Illumina to acquire early cancer detection startup Grail for US 8B
Illumina originally spun off Grail in early 2017. Grail plans to launch its test for early detection of cancers, Galleri, next year. Illumina already owns 14.5% of the company, which it started in 2016.
A startup focused on early detection of cancer that was spun out of one of the largest genetic analysis companies three years ago is now being acquired by the latter.
On Monday, San Diego-based Illumina said it would acquire Menlo Park, California-based Grail for $8 billion. Grail is focused on using technology like next-generation sequencing, population-level studies and computer and data science for early detection of cancers. Illumina founded the company in 2016, using its next-generation sequencing technology to develop data science and machine learning for early cancer detection, eventually raising $2 billion in startup funding. Illumina spun Grail off in March 2017. The total $8 billion acquisition price includes $3.5 billion in cash and $4.5 billion in shares of Illumina stock. Illumina already owns 14.5% of Grail.
Grail plans to launch Galleri, a lab-developed test to detect cancers early in the blood, commercially next year. The company says the test has greater than 99% specificity and 93% tissue-of-origin accuracy to detect at least 50 cancers, with 43% positive predictive value and 44% sensitivity for all cancer types.
Shares of Illumina (Nasdaq: ILMN) were down slightly in pre-market trading on the Nasdaq Tuesday and were down 2% when markets opened.
“Together, we have an important opportunity to introduce routine and broadly available blood-based screening that enables early cancer detection when treatment can be more effective and less costly,” Illumina CEO Francis deSouza said in a statement. “Multi-cancer early detection is better for patients, their physicians and payers.”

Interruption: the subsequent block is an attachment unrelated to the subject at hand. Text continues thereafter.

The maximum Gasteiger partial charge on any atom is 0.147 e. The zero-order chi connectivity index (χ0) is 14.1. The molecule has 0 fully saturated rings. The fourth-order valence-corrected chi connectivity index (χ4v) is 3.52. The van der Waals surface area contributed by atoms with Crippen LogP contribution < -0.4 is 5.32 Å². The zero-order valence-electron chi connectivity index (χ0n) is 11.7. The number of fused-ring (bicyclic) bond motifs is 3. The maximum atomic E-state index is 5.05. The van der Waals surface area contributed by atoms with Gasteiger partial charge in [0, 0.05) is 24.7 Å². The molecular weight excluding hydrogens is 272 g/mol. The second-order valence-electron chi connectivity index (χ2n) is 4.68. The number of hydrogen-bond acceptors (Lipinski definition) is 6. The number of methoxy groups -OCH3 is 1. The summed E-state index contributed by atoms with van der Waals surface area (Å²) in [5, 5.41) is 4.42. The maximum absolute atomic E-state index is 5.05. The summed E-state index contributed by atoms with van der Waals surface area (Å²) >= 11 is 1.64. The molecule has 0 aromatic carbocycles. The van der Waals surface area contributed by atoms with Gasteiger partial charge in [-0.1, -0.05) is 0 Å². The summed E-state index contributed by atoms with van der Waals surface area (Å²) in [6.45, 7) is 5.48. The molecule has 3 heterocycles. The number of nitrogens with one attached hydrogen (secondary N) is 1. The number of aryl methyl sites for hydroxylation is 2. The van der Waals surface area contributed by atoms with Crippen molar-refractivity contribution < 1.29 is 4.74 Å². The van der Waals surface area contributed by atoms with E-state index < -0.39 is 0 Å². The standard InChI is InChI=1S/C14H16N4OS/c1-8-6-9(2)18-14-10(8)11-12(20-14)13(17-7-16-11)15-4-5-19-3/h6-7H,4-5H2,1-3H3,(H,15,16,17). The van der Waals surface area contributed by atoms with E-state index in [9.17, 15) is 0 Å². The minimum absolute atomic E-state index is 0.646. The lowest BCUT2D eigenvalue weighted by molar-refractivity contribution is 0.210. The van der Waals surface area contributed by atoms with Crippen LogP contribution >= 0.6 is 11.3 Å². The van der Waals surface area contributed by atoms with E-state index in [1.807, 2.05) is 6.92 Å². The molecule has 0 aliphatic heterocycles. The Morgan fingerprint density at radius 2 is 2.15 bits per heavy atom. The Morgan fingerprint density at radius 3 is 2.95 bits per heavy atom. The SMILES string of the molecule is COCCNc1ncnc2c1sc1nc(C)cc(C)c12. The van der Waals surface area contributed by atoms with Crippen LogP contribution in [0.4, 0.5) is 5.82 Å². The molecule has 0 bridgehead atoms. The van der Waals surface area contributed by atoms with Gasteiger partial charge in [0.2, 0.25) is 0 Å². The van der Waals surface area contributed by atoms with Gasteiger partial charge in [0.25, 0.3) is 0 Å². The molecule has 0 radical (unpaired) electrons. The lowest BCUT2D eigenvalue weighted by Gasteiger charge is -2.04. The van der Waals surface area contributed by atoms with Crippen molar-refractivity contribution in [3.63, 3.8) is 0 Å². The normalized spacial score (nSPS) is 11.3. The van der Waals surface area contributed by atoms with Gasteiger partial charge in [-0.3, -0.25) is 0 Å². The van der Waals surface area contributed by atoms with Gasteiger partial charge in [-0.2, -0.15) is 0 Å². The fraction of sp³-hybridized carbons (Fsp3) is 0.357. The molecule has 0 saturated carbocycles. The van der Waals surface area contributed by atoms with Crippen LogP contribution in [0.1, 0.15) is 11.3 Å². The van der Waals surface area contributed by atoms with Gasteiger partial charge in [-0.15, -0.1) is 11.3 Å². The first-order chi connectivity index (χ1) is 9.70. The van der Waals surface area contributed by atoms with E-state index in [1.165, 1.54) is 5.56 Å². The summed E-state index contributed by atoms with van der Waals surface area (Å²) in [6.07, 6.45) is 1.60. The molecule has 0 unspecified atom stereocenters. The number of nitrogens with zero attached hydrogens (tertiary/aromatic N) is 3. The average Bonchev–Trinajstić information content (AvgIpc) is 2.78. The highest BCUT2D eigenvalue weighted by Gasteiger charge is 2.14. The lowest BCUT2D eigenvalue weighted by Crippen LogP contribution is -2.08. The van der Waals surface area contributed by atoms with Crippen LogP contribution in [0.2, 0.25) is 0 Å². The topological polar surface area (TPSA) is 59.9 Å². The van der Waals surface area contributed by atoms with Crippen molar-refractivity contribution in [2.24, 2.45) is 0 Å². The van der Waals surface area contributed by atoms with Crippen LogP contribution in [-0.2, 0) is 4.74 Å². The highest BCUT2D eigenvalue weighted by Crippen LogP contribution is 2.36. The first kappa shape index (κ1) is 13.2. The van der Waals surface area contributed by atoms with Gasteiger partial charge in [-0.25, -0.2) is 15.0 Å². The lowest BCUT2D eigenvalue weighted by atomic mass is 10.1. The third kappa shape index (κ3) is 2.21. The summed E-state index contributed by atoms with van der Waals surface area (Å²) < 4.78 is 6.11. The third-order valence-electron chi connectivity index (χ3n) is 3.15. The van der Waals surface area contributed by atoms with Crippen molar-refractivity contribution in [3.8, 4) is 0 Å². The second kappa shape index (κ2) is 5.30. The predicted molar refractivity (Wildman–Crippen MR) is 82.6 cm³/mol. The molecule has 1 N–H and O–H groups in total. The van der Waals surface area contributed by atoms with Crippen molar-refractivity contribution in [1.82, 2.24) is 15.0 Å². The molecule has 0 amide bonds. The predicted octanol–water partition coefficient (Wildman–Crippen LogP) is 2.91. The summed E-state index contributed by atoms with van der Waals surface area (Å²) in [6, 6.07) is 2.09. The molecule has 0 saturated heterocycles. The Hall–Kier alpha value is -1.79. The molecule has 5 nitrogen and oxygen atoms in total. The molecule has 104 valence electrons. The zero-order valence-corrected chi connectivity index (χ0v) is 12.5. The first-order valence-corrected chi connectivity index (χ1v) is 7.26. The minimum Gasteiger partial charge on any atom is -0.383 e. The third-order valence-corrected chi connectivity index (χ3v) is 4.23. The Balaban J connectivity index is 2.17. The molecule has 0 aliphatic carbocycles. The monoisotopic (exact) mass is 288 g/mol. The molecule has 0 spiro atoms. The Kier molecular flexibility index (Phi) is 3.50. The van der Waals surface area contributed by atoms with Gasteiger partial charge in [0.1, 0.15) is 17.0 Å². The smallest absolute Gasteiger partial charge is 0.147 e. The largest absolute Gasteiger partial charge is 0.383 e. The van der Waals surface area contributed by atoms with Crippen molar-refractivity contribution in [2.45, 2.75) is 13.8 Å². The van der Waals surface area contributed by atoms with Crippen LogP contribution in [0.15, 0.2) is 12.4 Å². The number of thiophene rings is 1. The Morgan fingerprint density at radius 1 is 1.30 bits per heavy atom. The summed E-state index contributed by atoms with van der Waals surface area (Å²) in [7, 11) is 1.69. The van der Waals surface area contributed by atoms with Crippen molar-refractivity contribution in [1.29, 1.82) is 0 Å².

In a note to investors Tuesday, Cannacord Genuity analyst Max Masucci wrote, “We continue to view the acquisition as a ‘swing for the fences’ approach to entering the clinical markets, and we believe it will be at least 2 years before we can evaluate the value generation potential of the deal (in the context of its $8B price tag). We believe the deal is supportive of rich valuations in other cancer screening companies, both public ([EXACT Sciences], [Guardant Health], [Genetron Holdings]) and private (Freenome, Thrive, and more).”
Grail had filed a statement for a proposed initial public offering earlier this month. Illumina had sought to acquire Pacific Biosciences in 2018 for $1.2 billion, but regulators blocked the deal, and it fell apart at the beginning of the year.
According to Grail, late diagnosis of cancers can lead to a 79% mortality rate at five years, compared with just 11% when they are diagnosed early.
Several companies have been developing tests for early cancer detection. These include Thrive Earlier Detection, which raised a $257 million Series B funding round that it will use to fund its registration-directed clinical study. The challenge in earlier detection is overcoming false positives, with even rates as low as 1% making a potentially big difference because in larger populations, it can mean many patients still having to undergo tissue biopsy.